Over the course of a week, I taste a bunch of wine, usually with friends, and almost always with my wife. Here are some of the wines we tasted over the past few weeks. These are wines that were not sent as samples—in most cases, I actually paid for these wines (although a few have been given as gifts).
2021 Belle Glos Pinot Noir Clark & Telephone Vineyard, Santa Maria Valley, CA: Retail $55. Heavy bottle. We went to another of our favorite restaurants here in Houston, where this is on the list for $43. All cards on the table, I am not a fan of the Wagner Family wines (Caymus, Meiomi, Conundrum, etc.), but Belle Glos is an exception. Sure, it is a big, fruity, big Pinot (yes, I realized I said “big” twice), but what else would one expect from the Wagners? Dark fruit, even on the verge of brooding, with considerable weight, but also enough acidity to try to make it work. Look, if you like “earthy” and terroir-driven Pinots, this ain’t it, but if you want a full-throttle wine that might challenge your conception of “Pinot Noir”, then here you go. Excellent. 91 Points.
2017 Copain Chardonnay Les Voisins, Anderson Valley, CA: Retail $35. Under DIAM5. I found this in the cellar, but I had not added it to my inventory. I guess that is a bonus of sorts? I was out of town and my wife picked this up somewhere (Costco?) and apparently put it in the cellar without noting it anywhere. Yeah, that tracks. Pale straw in the glass with lemon curd and vanilla. Yum. The palate is similar, with plenty of fruit and that vanilla aspect, but there is also a boatload of acidity, which serves to hold it all together. Yes, Copain is now part of a corporate conglomerate, but the wines continue to perform at a very high level. Very nice. Excellent. 91 Points.
2012 Clos Pepe Estate Pinot Noir, Sta Rita Hills, CA: Retail $50. It’s been nearly three years since we’ve popped the last one of these and it is remarkably consistent. Maybe even better? I will skip the traditional lament about the demise of this winery (sad), and get right to the point–this is baller Pinot. Light in color but rich in aroma (Bing cherry, a bit of earth, some slight rhubarb), the palate is downright ridiculous: fruit, tartness, earth, intrigue. Say what you will about Wes Hagen, but he made some killer wines from this fruit and although that is no longer, well, Wes still rocks. Outstanding. 94 Points.
NV Montaudon Champagne Brut, France: Retail $40. 40% Pinot Noir, 35% Pinot Meunier, 25% Chardonnay. Back in ancient times, when I was in grad school, Montaudon was my go-to champagne, it was under twenty bucks at Total Wine and it was tasty. As the price crept up over the years, I explored other brands as the price differential was no longer that great. So this is my first bottle of the Brut from one of the better-known cooperatives in Champagne in quite some time. And it is still as I remember it: yeasty, citrusy, and well-balanced. This is a solid choice, but of course, I wish I could still get it for those grad school days’ price. Excellent. 90 Points.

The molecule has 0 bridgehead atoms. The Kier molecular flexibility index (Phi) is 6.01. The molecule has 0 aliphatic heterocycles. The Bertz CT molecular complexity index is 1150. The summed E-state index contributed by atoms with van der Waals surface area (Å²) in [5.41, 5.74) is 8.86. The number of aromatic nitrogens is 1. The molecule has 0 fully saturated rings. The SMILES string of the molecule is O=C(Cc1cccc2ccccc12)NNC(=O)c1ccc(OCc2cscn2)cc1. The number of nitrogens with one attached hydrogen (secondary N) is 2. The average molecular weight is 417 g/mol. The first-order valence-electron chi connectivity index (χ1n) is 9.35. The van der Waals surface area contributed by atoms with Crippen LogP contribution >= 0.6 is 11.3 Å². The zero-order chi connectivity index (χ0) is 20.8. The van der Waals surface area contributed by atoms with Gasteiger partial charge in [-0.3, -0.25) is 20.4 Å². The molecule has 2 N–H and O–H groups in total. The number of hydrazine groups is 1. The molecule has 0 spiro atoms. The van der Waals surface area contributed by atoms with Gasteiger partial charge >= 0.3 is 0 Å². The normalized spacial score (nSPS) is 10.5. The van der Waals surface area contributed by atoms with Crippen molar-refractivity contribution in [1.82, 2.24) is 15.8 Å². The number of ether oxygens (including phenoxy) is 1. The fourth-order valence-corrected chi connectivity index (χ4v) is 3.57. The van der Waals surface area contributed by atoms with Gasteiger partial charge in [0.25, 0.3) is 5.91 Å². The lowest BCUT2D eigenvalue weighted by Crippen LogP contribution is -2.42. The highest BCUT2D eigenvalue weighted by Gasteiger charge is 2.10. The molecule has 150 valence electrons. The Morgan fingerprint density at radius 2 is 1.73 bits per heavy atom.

2019 Pasqua Romeo & Juliet Passione e Sentimento Bianco, Veneto IGT, Italy: Retail $15. 100% Garganega. Agglomerated stopper. When I first had this wine a couple of years ago, I really liked it (although I can not find my notes on it). So much so, that I have used it in many a tasting and counseled several to buy it (while ignoring the ugly bottle). A brilliant straw in the glass with golden delicious apple, lemon rind, and a slight nutty note. The palate is full, fruity, and, well, fresh even though it is a full three years plus past harvest. Great balance and a lengthy finish. And for the price? This is off-the-charts fantastic. Excellent. 91 Points.
NV Nicolas Maillart Champagne Premier Cru Platine, France: Retail $40. Disgorged July, 2018. “78% Pinot Noir, 16% Chardonnay, 8% Meunier.” Ugh. This is the last bottle of this wine that I purchased a while back from WTSO.com and while the wine is fantastic, I am happy to see it go. Why? It still bothers me that the varietal makeup doesn’t add up to 100%. I mean you learn that in third grade. But hey, the contents are fantastic, almost as if they put in a 102% effort with this wine. Straw colored with golden accents. Honeyed apple, dried apricot, vanilla wafer, yeasty on the nose while the palate is on the dry side of Brut, initially quite tart with some lemon zest, a biscuity goodness, and a lengthy finish as that tartness lingers for quite a while. As does the arithmetic mistake. Very nice. Excellent. 92 Points.
WINE OF THE WEEK: This week, the clear Wine of the Week was the 2012 Clos Pepe Pinot Noir, but the weekly wine award has been bestowed upon the now-defunct winery so many times already that it has become superfluous. So I decided to go in another direction. Even though I did not mention it in my note above, the 2019 Pasqua Romeo & Juliet Passione e Sentimento Bianco, this week’s Wine of the Week was on the floor of my cellar, left over from a tasting I did at some point. It was not in my inventory and therefore off the radar, to say the least. But what a treat. Sure, it is not the most acclaimed wine in the world, but for its modest suggested retail price of $15 (which means you can likely find it for around $12), it is really an incredible value. As a bonus, it always makes me think of the above photo which I took a few years ago in Verona. There is so much to unpack in that photo and I am not sure if I should laugh or cringe.
What was/were your Wine(s) of the Week?